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Pacemakers

Definition

photo of man on a treadmill

An implantable pacemaker (or artificial pacemaker) is a small, battery-operated device that uses electrical impulses to regulate the heart rhythm or reproduce the rhythm.

The permanent pacemaker is implanted in the chest, under the skin. A pacemaker generally has two parts:

  • Generator -- contains the battery and the information to control the heartbeat, typically weighs less than an ounce
  • Leads -- wires used to connect the heart to the generator and send the electrical impulses to the heart to tell it to beat

Pacemakers are externally programmable and allow the cardiologist to select the optimum pacing modes for individual patients. Pacemaker devices may have multiple electrodes stimulating differing positions within the heart to improve synchronization of the lower chambers of the heart.

For patients that require it, a combination of a pacemaker and implantable defibrillator is available in a single implantation device.

Parts of the Body Involved

  • Heart
  • Upper chest

Reasons for the Procedure

The primary purpose of a pacemaker is to maintain an adequate heart rate, either because the heart's natural pacemaker is not fast enough, or there is a block in the heart's electrical conduction system.

Single-Chamber Cardiac Pacemakers may be implanted in people who have:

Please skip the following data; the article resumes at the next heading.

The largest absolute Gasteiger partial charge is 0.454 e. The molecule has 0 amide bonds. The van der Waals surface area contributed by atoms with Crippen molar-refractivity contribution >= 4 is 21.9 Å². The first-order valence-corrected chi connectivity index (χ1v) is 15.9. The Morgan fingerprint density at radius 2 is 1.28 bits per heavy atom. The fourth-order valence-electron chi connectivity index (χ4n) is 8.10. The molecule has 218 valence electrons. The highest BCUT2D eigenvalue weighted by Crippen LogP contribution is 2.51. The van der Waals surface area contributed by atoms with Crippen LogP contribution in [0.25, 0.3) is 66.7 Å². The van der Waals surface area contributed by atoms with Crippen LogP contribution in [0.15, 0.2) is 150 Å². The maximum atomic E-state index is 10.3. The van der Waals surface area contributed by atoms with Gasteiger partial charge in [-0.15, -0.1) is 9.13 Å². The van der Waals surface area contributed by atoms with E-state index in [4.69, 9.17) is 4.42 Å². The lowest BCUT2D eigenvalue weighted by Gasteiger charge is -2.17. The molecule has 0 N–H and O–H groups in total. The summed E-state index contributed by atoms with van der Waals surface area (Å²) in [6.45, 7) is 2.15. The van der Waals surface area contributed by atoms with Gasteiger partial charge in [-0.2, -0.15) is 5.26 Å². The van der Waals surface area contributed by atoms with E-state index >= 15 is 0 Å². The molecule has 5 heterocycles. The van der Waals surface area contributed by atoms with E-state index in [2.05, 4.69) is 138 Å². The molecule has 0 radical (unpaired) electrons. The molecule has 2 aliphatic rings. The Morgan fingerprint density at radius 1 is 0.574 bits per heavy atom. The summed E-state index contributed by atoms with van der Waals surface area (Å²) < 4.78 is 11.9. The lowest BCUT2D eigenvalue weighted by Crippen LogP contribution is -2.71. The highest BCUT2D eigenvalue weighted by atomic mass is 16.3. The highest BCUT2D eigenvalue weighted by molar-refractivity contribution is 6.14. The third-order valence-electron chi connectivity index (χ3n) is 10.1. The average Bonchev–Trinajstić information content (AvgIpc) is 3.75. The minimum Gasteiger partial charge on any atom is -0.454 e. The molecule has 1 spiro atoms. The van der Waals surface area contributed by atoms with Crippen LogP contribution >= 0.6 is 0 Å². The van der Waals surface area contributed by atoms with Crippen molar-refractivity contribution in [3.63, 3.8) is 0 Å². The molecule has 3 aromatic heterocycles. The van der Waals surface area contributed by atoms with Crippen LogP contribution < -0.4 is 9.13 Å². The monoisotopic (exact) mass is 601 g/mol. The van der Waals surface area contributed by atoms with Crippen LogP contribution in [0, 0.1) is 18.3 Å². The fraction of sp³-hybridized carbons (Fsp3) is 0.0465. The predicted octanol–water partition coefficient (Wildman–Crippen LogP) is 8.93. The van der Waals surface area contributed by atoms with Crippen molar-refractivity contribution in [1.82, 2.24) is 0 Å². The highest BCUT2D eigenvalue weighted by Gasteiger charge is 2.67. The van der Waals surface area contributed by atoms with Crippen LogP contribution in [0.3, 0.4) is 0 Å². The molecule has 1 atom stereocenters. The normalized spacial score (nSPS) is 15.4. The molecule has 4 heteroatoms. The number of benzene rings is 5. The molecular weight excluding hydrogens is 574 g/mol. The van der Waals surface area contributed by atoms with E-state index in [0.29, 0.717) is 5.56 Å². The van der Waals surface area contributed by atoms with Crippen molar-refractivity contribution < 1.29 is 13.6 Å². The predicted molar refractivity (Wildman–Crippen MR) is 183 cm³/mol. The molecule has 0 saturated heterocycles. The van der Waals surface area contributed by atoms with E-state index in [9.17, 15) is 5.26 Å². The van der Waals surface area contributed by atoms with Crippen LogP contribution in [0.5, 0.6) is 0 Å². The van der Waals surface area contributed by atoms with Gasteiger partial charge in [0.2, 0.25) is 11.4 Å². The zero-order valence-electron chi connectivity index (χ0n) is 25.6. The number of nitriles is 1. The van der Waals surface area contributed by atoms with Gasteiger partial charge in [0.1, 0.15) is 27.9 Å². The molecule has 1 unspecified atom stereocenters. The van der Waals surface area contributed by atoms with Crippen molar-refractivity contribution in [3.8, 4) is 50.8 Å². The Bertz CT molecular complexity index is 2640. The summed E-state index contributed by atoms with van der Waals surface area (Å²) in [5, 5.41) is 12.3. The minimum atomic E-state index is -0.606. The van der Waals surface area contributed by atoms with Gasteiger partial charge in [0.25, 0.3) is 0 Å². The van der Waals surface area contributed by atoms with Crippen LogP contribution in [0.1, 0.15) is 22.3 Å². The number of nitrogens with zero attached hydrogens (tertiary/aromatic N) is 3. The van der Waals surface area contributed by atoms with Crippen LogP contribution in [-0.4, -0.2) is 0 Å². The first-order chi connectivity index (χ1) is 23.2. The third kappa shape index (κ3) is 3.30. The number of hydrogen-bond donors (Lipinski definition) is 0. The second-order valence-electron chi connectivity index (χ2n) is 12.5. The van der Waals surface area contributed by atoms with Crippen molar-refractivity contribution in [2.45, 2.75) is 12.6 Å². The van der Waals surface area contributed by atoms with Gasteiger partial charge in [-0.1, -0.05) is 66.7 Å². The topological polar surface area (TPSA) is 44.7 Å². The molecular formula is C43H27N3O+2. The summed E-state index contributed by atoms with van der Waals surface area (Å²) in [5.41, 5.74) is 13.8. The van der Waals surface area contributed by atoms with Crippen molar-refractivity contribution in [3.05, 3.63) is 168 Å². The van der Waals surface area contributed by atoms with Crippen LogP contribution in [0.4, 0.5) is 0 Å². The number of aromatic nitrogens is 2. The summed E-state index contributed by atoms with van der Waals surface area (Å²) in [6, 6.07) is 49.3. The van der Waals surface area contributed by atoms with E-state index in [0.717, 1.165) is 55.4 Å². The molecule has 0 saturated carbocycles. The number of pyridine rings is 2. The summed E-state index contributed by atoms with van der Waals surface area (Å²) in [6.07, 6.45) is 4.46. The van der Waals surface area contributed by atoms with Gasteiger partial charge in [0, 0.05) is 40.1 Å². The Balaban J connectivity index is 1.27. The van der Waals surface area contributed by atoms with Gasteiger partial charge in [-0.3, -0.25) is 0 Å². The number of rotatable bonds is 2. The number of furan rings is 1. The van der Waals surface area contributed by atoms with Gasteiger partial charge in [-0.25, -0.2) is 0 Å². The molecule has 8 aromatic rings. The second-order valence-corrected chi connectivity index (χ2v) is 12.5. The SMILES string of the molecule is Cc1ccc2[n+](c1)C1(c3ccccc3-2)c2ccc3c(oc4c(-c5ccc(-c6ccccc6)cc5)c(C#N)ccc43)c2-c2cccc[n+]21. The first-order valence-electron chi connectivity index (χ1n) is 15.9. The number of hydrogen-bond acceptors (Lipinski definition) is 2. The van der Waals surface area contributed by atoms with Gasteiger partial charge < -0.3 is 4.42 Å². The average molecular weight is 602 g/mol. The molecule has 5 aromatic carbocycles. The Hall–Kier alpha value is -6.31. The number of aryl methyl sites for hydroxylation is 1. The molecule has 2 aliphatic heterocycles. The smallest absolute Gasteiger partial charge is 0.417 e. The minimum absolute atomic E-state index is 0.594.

• various types of second-degree and complete heart block
  • sinus bradycardia with significant symptoms
  • sinus node dysfunction
  • bradycardia associated with atrial fibrillation or atrial flutter
  • recurrent and refractory ventricular tachycardia

Dual-Chamber Cardiac Pacemakers may be implanted in people who have:

  • prior experience with pacemaker syndrome
  • difficulty tolerating a single-chamber pacemaker
  • severe heart failure

Risk Factors for Complications During the Procedure

  • Abnormal heart rhythms
  • History of smoking
  • Obesity
  • History of excess drinking
  • Bleeding or blood-clotting irregularities
  • Infection

Prior to Procedure

The following tests may be conducted prior to your procedure:

  • Chest x-ray--a test that uses radiation to take a picture of structures inside the body, especially bones
  • Electrocardiogram--a test that records the heart’s activity by measuring electrical currents through the heart muscle
  • Electrophysiology study--a test that measures the condition of the heart’s electrical system by electrodes placed on the heart through blood vessels

In the days leading up to your procedure:

  • Talk to your physician about the medications you are taking. Prescriptions may need to be altered prior to your procedure.

The day before and the day of your procedure:

  • The night before, eat a light meal and do not eat or drink anything after midnight.
  • If you must take medications (which have been approved by your doctor), do so only with small sips of water.

Anesthesia

For the implantation of the pacemaker, light sedation and local anesthesia are generally used.

Description of the Procedure

photo of doctors in surgery